I just finished reading Love in the Time of Cholera by Gabriel Garcia Marquez, and not surprisingly, my head is exploding with questions and thoughts. The story is set in the late 1800s, and yet, the feelings, the emotions, the madness, the confusions and problems that people have to face in their lifetime seem timeless.
It is about a young boy called Florentino who falls in love with a teenager Fermina and how they get to know each other through a passionate and fervent exchange of love letters. As she grows up, she realizes it’s not really love but immature, illusory stupidity and decides to stop being in touch. He cries and burns in anguish and helplessness and continues to write sonnets and poems in her memory.
A young, intelligent and reputed doctor, Dr. Urbino then proposes to Ferima and though she initially dislikes him, agrees to get married to him. They live a long and happy life, have children, and go through the usual downs and highs every married couple goes through. Florentino indulges into countless love affairs with many lonely women, while he still truly loves only Fermina and longs to be with her again.
When he is almost eighty years old and she is in her mid-seventies, with her husband dead and her alone and facing many unresolved issues, they find solace and comfort in each other. They crash into love and finally get the mental peace and stability they looked for all their lives. Fermina realizes that even though she kept feeling that she was happy with her married life, now when she retrospects, it seems so loveless, so complicated, so wrong.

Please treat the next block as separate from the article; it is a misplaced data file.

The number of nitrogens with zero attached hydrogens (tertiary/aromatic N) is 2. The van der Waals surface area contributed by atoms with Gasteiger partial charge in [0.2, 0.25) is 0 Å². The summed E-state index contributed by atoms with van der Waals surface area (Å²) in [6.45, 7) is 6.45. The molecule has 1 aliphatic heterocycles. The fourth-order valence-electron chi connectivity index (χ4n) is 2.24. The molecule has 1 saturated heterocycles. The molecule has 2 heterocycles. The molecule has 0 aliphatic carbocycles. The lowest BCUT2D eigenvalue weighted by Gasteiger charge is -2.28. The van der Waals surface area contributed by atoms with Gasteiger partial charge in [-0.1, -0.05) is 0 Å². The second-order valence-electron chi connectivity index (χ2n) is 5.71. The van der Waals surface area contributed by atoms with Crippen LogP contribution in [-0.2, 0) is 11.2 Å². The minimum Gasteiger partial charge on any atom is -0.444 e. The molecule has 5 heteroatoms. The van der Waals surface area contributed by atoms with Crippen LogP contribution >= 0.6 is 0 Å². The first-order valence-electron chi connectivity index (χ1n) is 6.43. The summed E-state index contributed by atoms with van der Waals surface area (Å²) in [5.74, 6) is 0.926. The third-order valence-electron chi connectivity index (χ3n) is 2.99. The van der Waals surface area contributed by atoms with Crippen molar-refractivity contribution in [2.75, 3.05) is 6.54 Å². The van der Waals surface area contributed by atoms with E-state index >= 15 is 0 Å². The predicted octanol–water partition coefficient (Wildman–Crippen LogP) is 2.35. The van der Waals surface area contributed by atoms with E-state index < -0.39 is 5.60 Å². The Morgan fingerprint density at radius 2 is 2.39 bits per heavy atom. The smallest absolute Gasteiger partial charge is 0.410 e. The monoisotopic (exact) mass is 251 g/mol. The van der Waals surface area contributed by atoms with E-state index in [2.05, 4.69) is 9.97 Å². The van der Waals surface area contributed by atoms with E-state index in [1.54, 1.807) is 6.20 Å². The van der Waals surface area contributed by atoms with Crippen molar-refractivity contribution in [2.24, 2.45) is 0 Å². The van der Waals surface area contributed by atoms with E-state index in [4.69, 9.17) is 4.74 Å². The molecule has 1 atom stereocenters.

That shook me. This is what we do. When we look back upon something, old incidents or relationships, we don’t really see it the way it was. Over time, every time we look back upon it, it gets changed, according to changes in our lives and in our personalities. At one point of time, when I thought I was so happy and content, now when I think about it, I wasn’t. I don’t even know what or how it actually was. I don’t even know what the reality is. What was it?
We change so much over time, that we lose parts of us somewhere along the years, and acquire so many new personalities. We’re over a million different people in a lifetime. How can we trust anything then? How can we trust anything or anyone to do what we think they would? Are we in a position to judge anybody’s actions? Are we to say anything at all? And can we trust ourselves? How do we define what is right and wrong? Is there any guarantee to anything in life? Is there any guarantee to love? Is there any guarantee to life itself? Is anything ever what it is? Or does it keep getting changed because we want it to? What is real?